It is now known that it is really table salt that is causing many untold health problems, regardless of its amount. Because it is refined and processed, what is left of table salt is only sodium and chloride which are toxic to our body. 

Sea Salt:  Sea salt is a general term that refers to salt derived directly from the sea.  And that is what it is, except that it is refined¾similar to table salt.

Sea salt is thought to be healthier and more flavorful than table salt, but in actual fact it is actually processed and minerals and trace elements are removed.

Now that you know that table salt is harmful, remove it from your kitchen shelf and replace it with Celtic sea salt.  Use Celtic sea salt for all flavoring just as you would in place of table salt. 

Generally, you would need only 2/3 of the amount you normally use.  For example, if the recipe calls for 1 tsp of salt, then just use 2/3 tsp and it would give your cooking sufficient (and better) taste and flavor.

Lemon Salad Dressing


1/4 cup olive oil
juice of 1 lemon
2 garlic cloves minced
Celtic salt


Finely chop garlic, sprinkle with salt. Take side of knife blade and press garlic into cutting board. Continue to chop and smooth until garlic is wet. Place garlic into olive oil. Add salt for taste. Let sit in fridge until chilled, remove majority of garlic with a fork. Shake and serve.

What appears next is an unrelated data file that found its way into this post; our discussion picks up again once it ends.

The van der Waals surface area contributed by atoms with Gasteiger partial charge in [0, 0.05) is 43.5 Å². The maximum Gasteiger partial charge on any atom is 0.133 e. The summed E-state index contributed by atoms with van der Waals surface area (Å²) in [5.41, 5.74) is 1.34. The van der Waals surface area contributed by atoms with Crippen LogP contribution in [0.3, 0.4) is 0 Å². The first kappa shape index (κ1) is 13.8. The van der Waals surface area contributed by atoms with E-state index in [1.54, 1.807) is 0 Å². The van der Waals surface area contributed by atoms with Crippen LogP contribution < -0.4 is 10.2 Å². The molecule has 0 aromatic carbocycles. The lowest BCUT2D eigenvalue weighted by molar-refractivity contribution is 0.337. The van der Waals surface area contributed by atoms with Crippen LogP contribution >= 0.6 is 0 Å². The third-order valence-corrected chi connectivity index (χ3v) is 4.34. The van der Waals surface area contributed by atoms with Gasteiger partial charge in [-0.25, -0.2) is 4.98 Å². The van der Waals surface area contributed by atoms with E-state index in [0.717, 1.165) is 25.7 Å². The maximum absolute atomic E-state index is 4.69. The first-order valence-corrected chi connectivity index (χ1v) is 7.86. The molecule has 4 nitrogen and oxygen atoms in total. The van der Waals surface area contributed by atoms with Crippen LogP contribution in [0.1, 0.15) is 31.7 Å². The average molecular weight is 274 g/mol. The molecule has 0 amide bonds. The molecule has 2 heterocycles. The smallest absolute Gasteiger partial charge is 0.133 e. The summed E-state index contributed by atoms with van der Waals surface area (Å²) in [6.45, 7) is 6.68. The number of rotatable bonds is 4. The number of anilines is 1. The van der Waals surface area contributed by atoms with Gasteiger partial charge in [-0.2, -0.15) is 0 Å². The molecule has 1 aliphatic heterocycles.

I drizzle this over mixed greens with sliced Heirloom tomatoes. This dressing is finger lickin' good!

Chicken Piccata


 4-6 flattened chicken breasts
2 garlic cloves finely chopped
1/2 cup almond flour(season with salt and pepper, and 1 tsp. garlic powder)
2 tablespoons lemon juice
2 tablespoons capers
1/2 cup chicken broth or 1/4 cup white wine and 1/4 cup chicken broth
1-2 tablespoon oil
1 tablespoon butter (optional, add extra oil instead)
Salt and pepper
1 tablespoon arrowroot powder (you may use Wondra or flour if you are not gluten intolerant)


-Pound flat chicken breast so they are 1/8-1/4 inch thin, lightly salt and pepper both sides
-Lightly coat chicken with seasoned almond flour
-Heat skillet with butter and oil, brown chicken on both sides (5-8 minutes) Remove from heat and set aside and cover to keep warm
-Add finely chopped garlic (you made need to add 1 Tb. of olive oil) and cook until lightly browned
-Add wine and chicken brother, or just chicken broth, and lemon juice to de-glaze pan
-Add chicken back to pan and add capers
-Cook on medium to low heat until chicken is cooked through (5-10 minutes)